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More than 4,500 jobs have been put at risk after William Hill announced its decision to close 700 of their high street betting shops. Bookmakers warned that shop closures were likely in the event that the government limited the maximum stake payable on Fixed Odds. Betting Terminals to £2, with it now appearing as though that wasn’t just an idle threat. The plan is to communicate with staff to seek voluntary redundancies initially.
The closures are likely to begin at the end of the year, with William Hill citing the ‘significant fall in gaming machine revenues’ as the predominant reason behind the decision. When the conversation around a stake limit on FOBTs began, British bookmakers looked to shift their focus to online gaming in order to make up for some of the £1.8 billion that would be lost through stakes being limited.
Why the Decision to Close Shops
Fixed Odds Betting Terminals alone contributed around £1.8 billion to bookmakers in 2018, which is part of the reason they have been so heavily criticised. Once referred to as ‘the crack cocaine of gambling’, many feel that the maximum stake of £100 on the machines was far too high and encouraged problem gambling. The fact that bookmakers were allowed up to four machines in each shop certainly didn’t help the matter.
With the number of people affected by problem gambling sitting at around 430,000, the government felt as though it had to do something to curb the influence of the machines on bettors. FOBTs were the third biggest sector, coming behind only online betting and the National Lottery, indicating just how big a business they were for bookies that have high street shops. The essentially pay the rent on the buildings that bookmakers rent.
Given that punters were able to wager £100 every 20 seconds, it’s not hard to see why bookies were keen to load their shops with the machines. With that stake now cut by 98%, however, it’s equally simple to figure out the reason bookmakers, such as William Hill, will be forced to close shops. The bookie has around 2,300 shops across the United Kingdom at the time of writing, employing some 12,500 people.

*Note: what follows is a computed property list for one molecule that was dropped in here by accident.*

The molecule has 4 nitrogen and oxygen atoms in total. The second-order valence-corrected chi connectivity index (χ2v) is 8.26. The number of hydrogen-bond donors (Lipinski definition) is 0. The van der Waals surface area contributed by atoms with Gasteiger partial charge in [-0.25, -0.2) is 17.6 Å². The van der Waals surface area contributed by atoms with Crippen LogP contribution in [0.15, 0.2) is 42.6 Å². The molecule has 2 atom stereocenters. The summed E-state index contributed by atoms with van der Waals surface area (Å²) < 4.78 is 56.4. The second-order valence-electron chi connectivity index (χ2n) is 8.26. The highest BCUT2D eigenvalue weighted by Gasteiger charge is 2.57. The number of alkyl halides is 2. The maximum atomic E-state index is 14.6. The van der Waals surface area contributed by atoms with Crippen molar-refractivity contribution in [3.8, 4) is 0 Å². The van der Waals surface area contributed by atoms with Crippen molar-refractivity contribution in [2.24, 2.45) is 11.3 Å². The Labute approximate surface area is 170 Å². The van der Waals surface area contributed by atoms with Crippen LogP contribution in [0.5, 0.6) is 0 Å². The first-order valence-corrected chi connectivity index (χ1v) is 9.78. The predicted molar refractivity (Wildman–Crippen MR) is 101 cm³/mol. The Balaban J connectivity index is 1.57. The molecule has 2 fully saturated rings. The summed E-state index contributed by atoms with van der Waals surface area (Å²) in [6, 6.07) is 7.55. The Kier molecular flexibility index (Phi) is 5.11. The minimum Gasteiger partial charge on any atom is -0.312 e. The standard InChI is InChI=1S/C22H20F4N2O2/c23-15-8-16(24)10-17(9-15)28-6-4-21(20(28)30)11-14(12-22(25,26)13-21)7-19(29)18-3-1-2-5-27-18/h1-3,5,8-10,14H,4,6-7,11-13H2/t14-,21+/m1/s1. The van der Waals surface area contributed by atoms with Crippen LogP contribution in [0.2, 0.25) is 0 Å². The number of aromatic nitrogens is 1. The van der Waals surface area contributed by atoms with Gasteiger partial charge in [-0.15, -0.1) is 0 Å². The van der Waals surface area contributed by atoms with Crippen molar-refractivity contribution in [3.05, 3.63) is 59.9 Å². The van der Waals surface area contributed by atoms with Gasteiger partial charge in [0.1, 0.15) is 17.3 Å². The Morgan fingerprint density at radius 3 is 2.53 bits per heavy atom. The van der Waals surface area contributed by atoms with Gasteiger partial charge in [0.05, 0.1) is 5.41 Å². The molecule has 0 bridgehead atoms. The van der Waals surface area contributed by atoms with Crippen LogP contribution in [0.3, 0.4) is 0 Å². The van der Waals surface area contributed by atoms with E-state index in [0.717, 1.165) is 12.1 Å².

Voluntary Redundancy or Redeployment
For the 4,500 people or so who will likely lose their current employment as a result of William Hill’s decision, the bookmaker has said that it will initially ask for voluntary redundancies. Once they have been taken into account, the company will look to redeploy others into different areas of the business. Of course, that is unlikely to account for 4,500 jobs, so there will still be a high number of people made unemployed as a result of closures.
A statement from the company said, “The group will look to apply voluntary redundancy and redeployment measures extensively and will be providing support to all colleagues throughout the process.” Quite what support that will be is unclear at this point. What will worry a number of William Hill’s employees is the fact that there is no indication which shops will be closing and won’t be until later in the year.
Staff members in shops that will be closing in the coming weeks were informed of the decision via a re-recorded conference call, which some felt was ‘disrespectful’. Whilst most employees will have expected the Gambling company to initiate some form of closures, the scale that has been spoken of has proven to be a ‘massive shock’. Staff had been assured for months that the would not lose their jobs, which has now proven to be untrue.
The Operations Director at the betting shop workers’ union Community, Tom Blenkinsop, said that the announcement is ‘devastating news’ for the thousands of betting shop workers up and down the country. His hope is that William Hill will engage with the union as quickly as possible so that staff could get both additional support and some advice during the consultation period, saying, “The government also has a role to play”.
This Might Only Be the Start
In March of this year, William Hill produced its annual report. In it, it forecast that the government’s decision to reduce the maximum stake payable on Fixed Odds Betting Terminals from £100 to £2 would like cost the company as much as £100 million a year. As a result, the suggestion was that as many as 900 William Hill high street shops could end up being closed over the next 12 months or so.
We don’t know for certain whether the current closures that William Hill have announced will be the only ones. It’s likely that the company will wait to see how much of an impact a drop of 700 shops will have before then reacting to the market as it stands. The Association of British Bookmakers warned that shop closures would be certain when the stake cut was announced, with other bookies likely to follow William Hill’s lead.